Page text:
Betty Marion White Ludden (born January 17, 1922), known professionally as Betty White,
is an American actress, comedian, author, and advocate for the welfare and health of animals. White’s television career began over 80 years ago in 1939, shortly after her graduation from high school. Years earlier she found work as a radio personality in Los Angeles before transitioning to television under the guidance of disk jockey Al Jarvis.
Regarded as a pioneer of television, she was one of the first women to exert control in front of and behind the camera and is recognized as the first woman to produce a sitcom (Life with Elizabeth), which contributed to her receiving the honorary title Mayor of Hollywood in 1955.
White is known for her roles as Sue Ann Nivens on the CBS sitcom The Mary Tyler Moore Show (1973–1977), Rose Nylund on the NBC sitcom The Golden Girls (1985–1992), and Elka Ostrovsky on the TVLand sitcom Hot in Cleveland (2010–2015).
With a television career spanning over 80 years, White has worked longer in that medium than anyone else in the television industry. White has received eight Emmy Awards in various categories, three American Comedy Awards, three Screen Actors Guild Awards, and a Grammy Award. She has a star on the Hollywood Walk of Fame, and is a 1985 Television Hall of Fame inductee.
Betty Marion White was born in Oak Park, Illinois, on January 17, 1922. She has stated that Betty is her legal name and not a shortened version of Elizabeth. She is the only child of Christine Tess (née Cachikis; 1899–1985), a homemaker, and Horace Logan White (1899–1963), a lighting company executive. Her paternal grandfather was Danish and her maternal grandfather was Greek, with her other roots being English and Welsh (both of her grandmothers were Canadians).
White’s family moved to Alhambra, California, in 1923 when she was a little over a year old, and later to Los Angeles during the Great Depression. To make extra money, her father would build radios (crystal radio) and sell them wherever he could. Since it was the height of the Depression, and hardly anyone had a sizable income, he would trade the radios in exchange for other goods, including dogs on some occasions.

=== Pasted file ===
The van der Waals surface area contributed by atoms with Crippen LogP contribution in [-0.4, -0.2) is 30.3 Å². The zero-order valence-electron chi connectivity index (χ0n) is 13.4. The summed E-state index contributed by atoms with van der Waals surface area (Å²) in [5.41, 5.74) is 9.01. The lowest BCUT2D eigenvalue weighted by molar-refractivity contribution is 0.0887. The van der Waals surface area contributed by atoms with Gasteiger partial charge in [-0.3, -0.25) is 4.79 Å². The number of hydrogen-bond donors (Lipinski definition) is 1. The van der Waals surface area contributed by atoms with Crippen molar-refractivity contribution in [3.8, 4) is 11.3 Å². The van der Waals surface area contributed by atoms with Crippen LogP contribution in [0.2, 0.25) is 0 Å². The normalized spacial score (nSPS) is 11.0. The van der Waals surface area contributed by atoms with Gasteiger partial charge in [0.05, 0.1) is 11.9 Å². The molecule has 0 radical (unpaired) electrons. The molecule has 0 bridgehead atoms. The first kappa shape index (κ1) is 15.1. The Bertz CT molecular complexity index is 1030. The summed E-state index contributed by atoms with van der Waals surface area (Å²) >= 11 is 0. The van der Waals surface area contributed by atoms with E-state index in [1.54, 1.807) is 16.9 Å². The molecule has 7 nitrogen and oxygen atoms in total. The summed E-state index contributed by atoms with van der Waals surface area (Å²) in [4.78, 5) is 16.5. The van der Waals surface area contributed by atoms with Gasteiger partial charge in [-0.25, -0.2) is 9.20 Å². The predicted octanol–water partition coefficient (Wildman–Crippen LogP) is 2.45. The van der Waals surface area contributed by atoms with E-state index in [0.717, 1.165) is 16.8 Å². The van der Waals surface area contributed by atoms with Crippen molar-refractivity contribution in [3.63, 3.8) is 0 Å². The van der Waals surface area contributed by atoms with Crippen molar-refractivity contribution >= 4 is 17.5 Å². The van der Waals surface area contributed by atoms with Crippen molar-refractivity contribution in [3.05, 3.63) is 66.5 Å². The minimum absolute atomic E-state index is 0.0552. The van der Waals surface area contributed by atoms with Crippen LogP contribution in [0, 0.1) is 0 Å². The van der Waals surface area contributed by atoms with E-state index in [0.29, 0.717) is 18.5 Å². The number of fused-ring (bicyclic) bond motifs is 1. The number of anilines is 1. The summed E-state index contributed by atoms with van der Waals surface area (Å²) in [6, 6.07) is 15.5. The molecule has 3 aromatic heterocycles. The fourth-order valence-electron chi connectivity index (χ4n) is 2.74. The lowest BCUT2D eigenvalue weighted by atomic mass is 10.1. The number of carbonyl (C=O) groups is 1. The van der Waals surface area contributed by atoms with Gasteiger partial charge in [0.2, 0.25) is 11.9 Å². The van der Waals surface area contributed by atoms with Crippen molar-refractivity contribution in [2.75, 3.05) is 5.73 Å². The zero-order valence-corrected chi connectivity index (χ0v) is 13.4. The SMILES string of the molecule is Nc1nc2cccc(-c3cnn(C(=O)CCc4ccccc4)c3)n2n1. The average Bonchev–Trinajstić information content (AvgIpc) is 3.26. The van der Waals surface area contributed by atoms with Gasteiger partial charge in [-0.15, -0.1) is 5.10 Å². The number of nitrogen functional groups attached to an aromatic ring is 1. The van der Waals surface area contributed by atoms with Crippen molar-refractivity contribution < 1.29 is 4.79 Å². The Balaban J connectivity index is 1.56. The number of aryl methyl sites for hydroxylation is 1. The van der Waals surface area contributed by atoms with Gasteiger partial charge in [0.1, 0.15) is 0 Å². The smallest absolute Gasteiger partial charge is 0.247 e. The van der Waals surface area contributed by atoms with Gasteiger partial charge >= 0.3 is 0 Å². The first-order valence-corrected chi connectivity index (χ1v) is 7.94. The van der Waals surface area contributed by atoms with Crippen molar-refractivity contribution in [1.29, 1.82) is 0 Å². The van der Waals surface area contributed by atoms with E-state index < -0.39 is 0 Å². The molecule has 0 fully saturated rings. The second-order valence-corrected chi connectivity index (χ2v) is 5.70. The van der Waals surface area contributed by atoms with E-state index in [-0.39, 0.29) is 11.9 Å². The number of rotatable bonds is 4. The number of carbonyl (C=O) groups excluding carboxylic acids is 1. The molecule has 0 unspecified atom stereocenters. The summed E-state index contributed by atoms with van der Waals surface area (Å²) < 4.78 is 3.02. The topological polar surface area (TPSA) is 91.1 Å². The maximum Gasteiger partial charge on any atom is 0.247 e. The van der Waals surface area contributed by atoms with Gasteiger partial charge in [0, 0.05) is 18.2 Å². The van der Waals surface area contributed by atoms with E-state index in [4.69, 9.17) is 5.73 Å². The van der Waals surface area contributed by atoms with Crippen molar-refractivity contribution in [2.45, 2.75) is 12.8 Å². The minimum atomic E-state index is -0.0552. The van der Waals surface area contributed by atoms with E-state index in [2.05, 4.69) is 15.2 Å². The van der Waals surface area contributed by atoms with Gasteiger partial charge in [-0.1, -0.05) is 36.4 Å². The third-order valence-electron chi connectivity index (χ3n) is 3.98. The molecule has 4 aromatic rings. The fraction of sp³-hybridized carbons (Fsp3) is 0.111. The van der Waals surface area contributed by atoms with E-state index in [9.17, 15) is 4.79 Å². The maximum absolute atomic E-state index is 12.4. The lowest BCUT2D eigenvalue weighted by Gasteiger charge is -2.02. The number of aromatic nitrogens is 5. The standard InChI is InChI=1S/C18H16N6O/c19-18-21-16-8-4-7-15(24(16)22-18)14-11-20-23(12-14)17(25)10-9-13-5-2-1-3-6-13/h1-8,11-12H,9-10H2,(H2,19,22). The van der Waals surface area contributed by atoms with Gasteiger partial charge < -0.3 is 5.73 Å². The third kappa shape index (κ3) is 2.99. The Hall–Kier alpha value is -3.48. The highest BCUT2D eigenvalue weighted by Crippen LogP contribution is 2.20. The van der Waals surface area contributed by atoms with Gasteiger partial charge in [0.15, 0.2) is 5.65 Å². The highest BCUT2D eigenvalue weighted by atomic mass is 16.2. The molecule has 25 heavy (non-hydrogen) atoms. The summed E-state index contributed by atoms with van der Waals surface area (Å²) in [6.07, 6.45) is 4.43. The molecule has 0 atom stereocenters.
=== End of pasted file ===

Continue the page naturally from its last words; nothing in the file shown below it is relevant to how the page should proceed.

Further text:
White attended the Beverly Hills Unified School District in Beverly Hills, and Beverly Hills High School, graduating in 1939. Her interest in wildlife was sparked by family vacations to the Sierra Nevada. She initially aspired to a career as a forest ranger, but was unable to accomplish this because women were not allowed to serve as rangers at that time. Instead, White pursued an interest in writing. She wrote and played the lead in a graduation play at Horace Mann School, and discovered her interest in performing. Inspired by her idols Jeanette MacDonald and Nelson Eddy, she decided to pursue a career as an actress.
White began her television career in 1939, three months after her high school graduation, when she and a classmate sang songs from The Merry Widow on an experimental television show. White found work modeling, and her first professional acting job was at the Bliss Hayden Little Theatre. When World War II broke out, she put her career on hold and volunteered for the American Women’s Voluntary Services. Her assignment included the transportation of military supplies through California. She also participated in events for troops before they were deployed overseas.
By the 60’s, White was a staple of network game shows and talk shows: including both Jack Paar and later Johnny Carson’s era of The Tonight Show. She made many appearances on the hit Password show as a celebrity guest from 1961 through 1975. She married the show’s host, Allen Ludden, in 1963
In 1973, White made several appearances in the fourth season of The Mary Tyler Moore Show, as the “man-hungry” Sue Ann Nivens. The role garnered White her second and third Emmy Awards. Although considering the role a highlight of her career, she has described the character’s image as “icky sweet”, feeling she was the very definition of feminine passivity, owing to the fact she always satirized her own persona onscreen in just such a way.
While volunteering with the American Women’s Voluntary Services, White met her first husband Dick Barker, a United States Army Air Forces aircraft pilot..
In 1947, she married Lane Allen, a Hollywood talent agent. This marriage ended in divorce in 1949 after Allen pressured White to give up her career to become a homemaker.
On June 14, 1963, White married television host and personality Allen Ludden, whom she had met on his game show Password as a celebrity guest in 1961, and her legal name was changed to Betty White Ludden. He proposed to White at least twice before she accepted. The couple appeared together in an episode of The Odd Couple featuring Felix’s and Oscar’s appearance on Password. Ludden appeared as a guest panelist on Match Game, with White sitting in the audience. (She was prompted to criticize one of Ludden’s wrong answers on camera during an episode of Match Game ’74.) The two appeared together on the Match Game panel in 1974, 1975 and 1980.